MAY PEN, Clarendon — Twyla-Haye Bent first grabbed the attention of Junior Ray Stewart, Principal of Denbigh Primary School, when she was just six years old in Grade One.
“Every time I saw her she had a book, and since I am a bookworm it fascinated me; she was always with a book, always reading,” Stewart told the Jamaica Observer during a recent visit to Denbigh Primary.
So though he was surprised when word came in mid-year that Twyla had passed CSEC English, scoring a Grade Two, having sat the exam earlier this year when she was 10, Stewart on reflection, was quick to come to terms.
Stewart said that while he wasn’t consulted by the child’s parents about the decision to sit the high school English exam, he would have recommended it had his advice been sought, because of his knowledge of Twyla.
“I would have recommended it and I would recommend others,” said Stewart.
“I think she has opened the gateway now for more (primary school-aged children) to do it. In fact, I think all across Jamaica more (young children) will be going about it,” he said.
Twyla, who turned 11 last October and is preparing for high school entrance exams, GSAT, in March, said she opted to sit the CSEC English paper after being asked to do so by her father. The latter is a Physical Education teacher at Denbigh High.
“My dad asked me and I said, ‘Okay, I will try,’” she told the Observer.
She explained that she had often sat through English class and study sessions at Denbigh High while her father was at work.
Stewart is confident that the 11-year-old will build from strength to strength on the brilliant start.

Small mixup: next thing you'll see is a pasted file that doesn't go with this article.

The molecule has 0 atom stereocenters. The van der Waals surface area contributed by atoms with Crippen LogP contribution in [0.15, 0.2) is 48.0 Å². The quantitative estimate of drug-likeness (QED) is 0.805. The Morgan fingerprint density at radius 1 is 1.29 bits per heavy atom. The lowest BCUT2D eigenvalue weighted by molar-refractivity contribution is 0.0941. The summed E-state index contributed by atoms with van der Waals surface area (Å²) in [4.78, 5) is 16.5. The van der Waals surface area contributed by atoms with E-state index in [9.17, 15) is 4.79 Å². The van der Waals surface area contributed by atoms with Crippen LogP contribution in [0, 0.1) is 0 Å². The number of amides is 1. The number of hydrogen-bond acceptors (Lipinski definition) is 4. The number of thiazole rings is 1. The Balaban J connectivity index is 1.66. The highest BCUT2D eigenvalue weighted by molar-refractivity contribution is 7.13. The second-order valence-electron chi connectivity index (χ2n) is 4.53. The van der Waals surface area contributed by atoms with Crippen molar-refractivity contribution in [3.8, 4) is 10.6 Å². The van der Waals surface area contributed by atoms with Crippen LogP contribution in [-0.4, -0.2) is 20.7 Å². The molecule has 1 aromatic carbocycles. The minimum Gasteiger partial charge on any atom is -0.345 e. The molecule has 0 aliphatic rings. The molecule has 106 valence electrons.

“She is disciplined; very, very disciplined. Quiet, well-mannered, well brought up,” he said.
Twyla’s class teacher, Kemeila Ewers, is also extremely optimistic, arguing that the youngster’s personality and sense of focus are among her strongest traits . “Twyla is quite serene, does not talk much. She does her work well and socialises well with others,” said Ewers.
She noted that Twyla’s recent achievement had lifted the profile of Denbigh Primary, and was serving as a morale-booster for her class and schoolmates as well as staff members. Located just outside May Pen, close to the Denbigh Showground, Denbigh Primary, with an impressive record in academics, culture and sports, accommodates just over 1,000 students on the two-shift system and an academic staff of 38.
Twyla’s feat has also triggered admiration and encouragement from individuals and leading businesses in Clarendon.
Recently Juici Patties, which has a longstanding relationship with Denbigh Primary, visited the school to formally present Twyla with a $40,000 book grant as well as other gifts in recognition of “her outstanding achievement”.
While taking the accolades in stride, Twyla has set herself short-and long-term goals. She told the Observer that her immediate goal will be to gain placement at either Denbigh High or Glenmuir High.
And for the longer term “if it’s God’s will” she is aspiring “to be a medical scientist, because it is just appealing to me and there is so much more about certain diseases that people need to know about”.
By: Garfield Myers